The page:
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Jon Bernstein: Tweets, elites and the same old news agenda

Has new media reinvigorated democracy or throttled good journalism, asks Dr Natalie Fenton in her forthcoming book ‘New Media, Old News: Journalism and Democracy in a Digital Age’.

And her answer? Well, the clue is in the title.

The book is not quite a pessimist’s charter, but nor does it side with the ‘utopian vision [of] everyone connected to everyone else, a non-hierarchical network of voices with equal, open and global access.’

Fenton and her team of researchers at Goldsmiths make two key observations. Firstly, that the mechanics of the journalist’s trade is suffering because of the desk-bound demands of new media – ‘iron cages’, they call them.

Secondly, new media rarely means new voices on the national stage because the ‘economics of news remains stacked against the newcomer’.

Fenton was on Radio 4’s The Media Show on Wednesday last week to expand on her thinking. Of the new media newsrooms her team studied in detail (BBC, The Guardian and the Manchester Evening News), she said:

“What you get is a vastly speeded up news environment, a huge expansion in space to fill but actually with less journalists with less time to do proper investigative journalism.

“There was a big concentration in ‘cut and paste’, administrative, desk-bound journalism largely because these journalists have to fill a vast amount of space, have no time to do it in. So what they do, is they either take PR copy or they take copy from other newsprint or other news broadcasts. So it’s a sort of creative cannibalisation.”

Clear echoes of Nick Davies and Flat Earth News here.

She was asked about the power of social networks to influence the news agenda. On the Jan Moir saga she said:

“[You] have to take account of who is saying what to whom. The who is actually a very small amount of people. Ten per cent of people who Twitter account for 90 per cent of the content.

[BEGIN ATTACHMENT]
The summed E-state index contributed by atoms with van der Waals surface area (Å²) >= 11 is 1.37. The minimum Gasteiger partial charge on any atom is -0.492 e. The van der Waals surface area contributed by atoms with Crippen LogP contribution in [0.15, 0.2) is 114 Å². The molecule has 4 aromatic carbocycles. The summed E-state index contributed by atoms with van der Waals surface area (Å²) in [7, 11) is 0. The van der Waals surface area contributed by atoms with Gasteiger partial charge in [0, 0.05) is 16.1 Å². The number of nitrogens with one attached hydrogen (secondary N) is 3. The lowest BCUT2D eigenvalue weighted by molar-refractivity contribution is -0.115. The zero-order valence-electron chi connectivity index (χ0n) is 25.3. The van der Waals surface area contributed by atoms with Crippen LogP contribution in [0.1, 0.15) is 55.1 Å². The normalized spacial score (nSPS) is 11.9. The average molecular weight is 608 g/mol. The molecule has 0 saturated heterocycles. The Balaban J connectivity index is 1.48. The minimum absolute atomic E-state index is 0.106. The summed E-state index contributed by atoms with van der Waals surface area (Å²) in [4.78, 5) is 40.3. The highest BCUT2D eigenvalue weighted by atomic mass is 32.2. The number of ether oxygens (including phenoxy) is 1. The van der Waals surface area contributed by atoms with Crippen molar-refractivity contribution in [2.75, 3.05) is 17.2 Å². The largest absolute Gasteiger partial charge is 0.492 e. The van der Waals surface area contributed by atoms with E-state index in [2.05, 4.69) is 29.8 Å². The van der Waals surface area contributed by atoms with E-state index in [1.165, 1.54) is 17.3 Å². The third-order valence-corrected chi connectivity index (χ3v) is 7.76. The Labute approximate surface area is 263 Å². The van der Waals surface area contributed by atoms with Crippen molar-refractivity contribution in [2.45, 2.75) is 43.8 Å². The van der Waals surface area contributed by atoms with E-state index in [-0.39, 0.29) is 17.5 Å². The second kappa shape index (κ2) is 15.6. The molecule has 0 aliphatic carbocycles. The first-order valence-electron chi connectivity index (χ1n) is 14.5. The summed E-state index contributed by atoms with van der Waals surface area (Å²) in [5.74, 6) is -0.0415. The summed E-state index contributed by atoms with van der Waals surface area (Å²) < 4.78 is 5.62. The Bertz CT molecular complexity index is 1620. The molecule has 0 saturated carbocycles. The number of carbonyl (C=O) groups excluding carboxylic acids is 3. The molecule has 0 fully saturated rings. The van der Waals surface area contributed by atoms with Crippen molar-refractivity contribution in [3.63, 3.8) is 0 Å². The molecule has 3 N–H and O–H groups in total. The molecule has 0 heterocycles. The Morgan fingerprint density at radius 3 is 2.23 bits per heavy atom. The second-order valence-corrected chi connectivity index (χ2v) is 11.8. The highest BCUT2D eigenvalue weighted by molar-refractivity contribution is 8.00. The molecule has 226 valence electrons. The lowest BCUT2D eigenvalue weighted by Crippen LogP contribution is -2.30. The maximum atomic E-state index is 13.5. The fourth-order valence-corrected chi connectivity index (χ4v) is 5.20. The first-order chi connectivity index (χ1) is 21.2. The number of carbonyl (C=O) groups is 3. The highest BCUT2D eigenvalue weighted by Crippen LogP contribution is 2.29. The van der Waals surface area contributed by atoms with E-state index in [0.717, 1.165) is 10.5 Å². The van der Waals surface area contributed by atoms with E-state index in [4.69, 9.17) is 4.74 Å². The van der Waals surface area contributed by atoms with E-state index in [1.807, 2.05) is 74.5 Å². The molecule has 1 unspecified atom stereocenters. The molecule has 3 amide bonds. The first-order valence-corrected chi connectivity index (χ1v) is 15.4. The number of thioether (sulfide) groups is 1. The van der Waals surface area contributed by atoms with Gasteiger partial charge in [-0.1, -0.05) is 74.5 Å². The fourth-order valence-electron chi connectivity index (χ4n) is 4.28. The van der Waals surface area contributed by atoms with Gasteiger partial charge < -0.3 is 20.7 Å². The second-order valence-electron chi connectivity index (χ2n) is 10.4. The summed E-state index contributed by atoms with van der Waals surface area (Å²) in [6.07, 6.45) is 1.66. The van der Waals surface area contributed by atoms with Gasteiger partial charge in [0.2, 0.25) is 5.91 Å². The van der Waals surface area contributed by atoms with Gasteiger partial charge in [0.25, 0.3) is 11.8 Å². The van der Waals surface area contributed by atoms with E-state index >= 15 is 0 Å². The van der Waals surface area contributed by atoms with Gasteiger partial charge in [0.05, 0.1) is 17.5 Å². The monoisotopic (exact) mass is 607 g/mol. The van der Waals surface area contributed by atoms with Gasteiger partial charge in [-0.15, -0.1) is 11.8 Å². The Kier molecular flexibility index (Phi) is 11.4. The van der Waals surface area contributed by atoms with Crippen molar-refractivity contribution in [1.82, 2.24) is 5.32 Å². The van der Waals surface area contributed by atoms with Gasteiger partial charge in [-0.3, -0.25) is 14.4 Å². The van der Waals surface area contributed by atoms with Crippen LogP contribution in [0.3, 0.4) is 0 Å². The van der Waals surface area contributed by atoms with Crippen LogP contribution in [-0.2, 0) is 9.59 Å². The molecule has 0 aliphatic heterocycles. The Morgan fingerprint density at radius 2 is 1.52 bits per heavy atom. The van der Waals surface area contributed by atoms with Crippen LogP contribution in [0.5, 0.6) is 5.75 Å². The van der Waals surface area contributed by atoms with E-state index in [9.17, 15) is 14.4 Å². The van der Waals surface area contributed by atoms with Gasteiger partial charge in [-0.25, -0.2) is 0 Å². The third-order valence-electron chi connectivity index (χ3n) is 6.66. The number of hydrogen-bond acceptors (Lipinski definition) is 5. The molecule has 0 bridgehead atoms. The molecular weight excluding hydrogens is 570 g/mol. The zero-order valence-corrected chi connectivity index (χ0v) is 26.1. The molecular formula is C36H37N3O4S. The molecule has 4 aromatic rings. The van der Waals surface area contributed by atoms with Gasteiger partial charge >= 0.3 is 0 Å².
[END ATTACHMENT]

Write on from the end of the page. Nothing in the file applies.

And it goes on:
“That 10 per cent is an elite. They are the likes of Stephen Fry with a celebrity status who can generate these millions of followers and therefore bring attention to a particular issue. Most people who are tweeting do not have that power.”

On the Twitter campaign against the Trafigura super-injunction, meanwhile, Fenton conceded that this was a good example of institutions being held to account:

“But on the whole what they are still doing is responding to agendas that are set by the mainstream news.

“You still have to remember that most people, most of the time get most of their news and information from mainstream news sources whether that’s online or not. So what’s going on in the mainstream is vitally important.”

A well-worked argument, forcefully put. But on elites and news agendas it rather depends where you look.

If you study established players like the BBC, the Guardian, and, yes, a venerable regional like the Manchester Evening News, you are likely to find established forms of interaction.

It’s true that many social media campaigns either take up a mainstream media cause – think Trafigura – or need the mainstream to mediate – think the secret filming of Alan Duncan.

Nevertheless, there are many other campaigns and activities below the radar that provide effective examples of reinvigorating democracy.

In this respect, think hyperlocal. Indeed one of the leading practitioners of the form, Will Perrin, took me to task for applying big media assumptions to ultra-local coverage. He wrote:

“Hyperlocal content is best looked at bottom up, generated not by an abstract, detached journalist, but by people on the ground who it affects. Seen from that angle the trad top down issues fall away – grassroots hyperlocal content is defined by its own creation.”

Again, it depends where you look. As with Davies’ widely acclaimed book, the research methodology might just point to a structural weaknesses.

(You can listen to the interview on the iPlayer. starts around 23 mins.)

Jon Bernstein is former multimedia editor of Channel 4 News and was recently appointed as deputy editor of New Statesman. This is part of a series of regular columns for Journalism.co.uk. You can read his personal blog at this link.